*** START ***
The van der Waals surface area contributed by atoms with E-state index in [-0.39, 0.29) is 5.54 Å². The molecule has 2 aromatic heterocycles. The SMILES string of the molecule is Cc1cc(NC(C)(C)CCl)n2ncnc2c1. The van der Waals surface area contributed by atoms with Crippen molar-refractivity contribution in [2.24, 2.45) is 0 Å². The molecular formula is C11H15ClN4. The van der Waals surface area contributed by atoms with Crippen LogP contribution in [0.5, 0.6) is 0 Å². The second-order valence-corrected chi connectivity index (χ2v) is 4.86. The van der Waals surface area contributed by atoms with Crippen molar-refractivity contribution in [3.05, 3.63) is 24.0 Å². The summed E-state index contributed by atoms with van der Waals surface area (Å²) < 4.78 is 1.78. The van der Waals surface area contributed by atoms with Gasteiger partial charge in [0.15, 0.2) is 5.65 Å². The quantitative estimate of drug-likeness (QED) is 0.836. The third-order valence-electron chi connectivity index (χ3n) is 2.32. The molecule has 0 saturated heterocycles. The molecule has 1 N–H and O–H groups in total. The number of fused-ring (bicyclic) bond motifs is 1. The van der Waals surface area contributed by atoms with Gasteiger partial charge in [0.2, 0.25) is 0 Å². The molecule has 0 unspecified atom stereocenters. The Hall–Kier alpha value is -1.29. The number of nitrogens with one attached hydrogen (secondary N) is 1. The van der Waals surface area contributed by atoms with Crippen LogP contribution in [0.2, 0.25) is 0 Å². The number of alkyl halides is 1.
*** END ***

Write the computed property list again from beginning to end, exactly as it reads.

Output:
The van der Waals surface area contributed by atoms with E-state index in [-0.39, 0.29) is 5.54 Å². The molecule has 2 aromatic heterocycles. The SMILES string of the molecule is Cc1cc(NC(C)(C)CCl)n2ncnc2c1. The van der Waals surface area contributed by atoms with Crippen molar-refractivity contribution in [2.24, 2.45) is 0 Å². The molecular formula is C11H15ClN4. The van der Waals surface area contributed by atoms with Crippen LogP contribution in [0.5, 0.6) is 0 Å². The second-order valence-corrected chi connectivity index (χ2v) is 4.86. The van der Waals surface area contributed by atoms with Crippen molar-refractivity contribution in [3.05, 3.63) is 24.0 Å². The summed E-state index contributed by atoms with van der Waals surface area (Å²) < 4.78 is 1.78. The van der Waals surface area contributed by atoms with Gasteiger partial charge in [0.15, 0.2) is 5.65 Å². The quantitative estimate of drug-likeness (QED) is 0.836. The third-order valence-electron chi connectivity index (χ3n) is 2.32. The molecule has 0 saturated heterocycles. The molecule has 1 N–H and O–H groups in total. The number of fused-ring (bicyclic) bond motifs is 1. The van der Waals surface area contributed by atoms with Gasteiger partial charge in [0.2, 0.25) is 0 Å². The molecule has 0 unspecified atom stereocenters. The Hall–Kier alpha value is -1.29. The number of nitrogens with one attached hydrogen (secondary N) is 1. The van der Waals surface area contributed by atoms with Crippen LogP contribution in [0.2, 0.25) is 0 Å². The number of alkyl halides is 1.